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Social and Behavioural Sciences

Dignity and respect, diversity and inclusion

The Faculty of Social and Behavioural Sciences is committed to being a safe, comfortable, and equitable space for both staff and students: a place where a diversity of people feel valued and welcome, where there is room for a diversity of perspectives.

This means constantly asking ourselves the difficult question of whether everyone truly feels they belong; we must dare to scrutinise our own implicit biases and the exclusionary mechanisms within our own knowledge community. We must also apply this reflection to specific classifications that exist within our university working and learning environment, such as academic versus support staff, Dutch versus international students and staff, and students and staff with and without disabilities.

Dignity and respect

Feeling safe has a lot to do with the extent to which you are accepted and respected as you are. Inclusion is therefore a prerequisite for a sense of safety. Other important considerations are how you feel about yourself, your abilities, your future, and your surroundings. In particular, we focus on the relations between respect, inclusion, and well-being. With this in mind, we are actively working on student well-being, including the use of student ambassadors within the student community. For staff, we are working on clearer, simpler, and less bureaucratic work processes, rules, and systems.

More on student well-being >>

Recognition and rewards

At all universities, there are concerns about the heavy workload, the quality of assessment, and the lack of transparency in career policies. The Faculty of Social and Behavioural Sciences is actively engaged in implementing the policy as formulated by the Recognition and Rewards workgroup, part of the university-wide programme ‘Academia in Motion’.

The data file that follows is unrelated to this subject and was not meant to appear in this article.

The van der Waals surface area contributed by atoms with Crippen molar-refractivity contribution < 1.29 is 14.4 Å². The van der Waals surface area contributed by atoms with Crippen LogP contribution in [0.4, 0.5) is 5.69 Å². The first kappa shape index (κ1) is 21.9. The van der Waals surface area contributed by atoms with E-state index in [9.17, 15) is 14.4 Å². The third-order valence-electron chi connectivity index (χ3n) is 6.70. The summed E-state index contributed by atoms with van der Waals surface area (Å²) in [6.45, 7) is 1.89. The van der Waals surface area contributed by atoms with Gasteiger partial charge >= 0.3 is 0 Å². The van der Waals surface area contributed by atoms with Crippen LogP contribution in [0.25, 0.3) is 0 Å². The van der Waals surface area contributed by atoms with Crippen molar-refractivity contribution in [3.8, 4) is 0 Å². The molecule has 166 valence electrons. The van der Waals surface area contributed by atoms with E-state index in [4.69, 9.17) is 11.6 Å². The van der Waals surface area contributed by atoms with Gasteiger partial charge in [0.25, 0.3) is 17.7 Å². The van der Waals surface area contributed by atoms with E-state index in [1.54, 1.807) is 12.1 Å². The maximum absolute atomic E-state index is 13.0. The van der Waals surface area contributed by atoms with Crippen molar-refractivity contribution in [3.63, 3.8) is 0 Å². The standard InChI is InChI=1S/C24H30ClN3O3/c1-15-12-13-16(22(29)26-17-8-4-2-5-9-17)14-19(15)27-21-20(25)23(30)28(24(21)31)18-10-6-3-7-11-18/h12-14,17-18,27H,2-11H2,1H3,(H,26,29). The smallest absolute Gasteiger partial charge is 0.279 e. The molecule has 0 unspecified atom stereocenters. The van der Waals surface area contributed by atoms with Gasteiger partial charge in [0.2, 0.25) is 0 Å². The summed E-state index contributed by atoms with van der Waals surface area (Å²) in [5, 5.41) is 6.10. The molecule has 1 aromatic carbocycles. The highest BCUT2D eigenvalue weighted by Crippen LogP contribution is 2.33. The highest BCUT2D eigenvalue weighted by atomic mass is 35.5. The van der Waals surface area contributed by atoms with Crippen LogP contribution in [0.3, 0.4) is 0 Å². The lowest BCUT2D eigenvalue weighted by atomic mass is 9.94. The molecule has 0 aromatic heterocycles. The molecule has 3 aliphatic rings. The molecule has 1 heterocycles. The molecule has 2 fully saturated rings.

Codes of conduct

We realise that much inequality at the university stems from historically constructed implicit norms. At the Faculty of Social and Behavioural Sciences, we question these norms daily and do our best to proactively change them wherever possible. We have zero tolerance for any form of discrimination and/or harassment. We have a duty of care and responsibility to stand up for each other. We promote a culture where we can safely raise such issues with each other.  

This is visible in the codes of conduct and regulations we have in our Faculty. 


Within our Faculty, we nurture diversity of perspectives and knowledge, both disciplinary and interdisciplinary, and encourage researchers and teachers to engage with diversity in their teaching methods and research practices. This enables us to guide students to critically examine different academic traditions. The background of students' own academic discipline is leading, but the ability to listen to, understand, and appreciate other perspectives is important, including for multidisciplinarity.

Continuous learning

The Faculty also challenges existing mental and organisational paradigms that stand in the way of inclusivity. We question implicit beliefs – in our recruitment process, for instance – whether these are reflected in texts, committee composition, or selection criteria. We make training available to students and staff (especially those in leadership positions) on implicit biases, active bystandership, feedback techniques, non-violent communication, and other related topics. 

POPcorner FSW

One of the structural initiatives in the area of diversity and inclusion is the POPcorner FSW, a leading initiative that focuses mainly on supporting students with their studies and career while they are at university. As experiential experts, students also contribute to supporting their fellow students: there are peer support initiatives for first-generation students and students from other countries.

In addition, the POPcorner offers workshops, delivered by experienced and skilled trainers, in various areas of academic and personal development.

Under the heading "Caring Communities", the POPcorner encourages the formation of student communities where students can unite but also exchange information. One good example is POP_OUT Academia, a forum for discussion and knowledge-sharing initiated by the LGBTQIA+ community at the Faculty.

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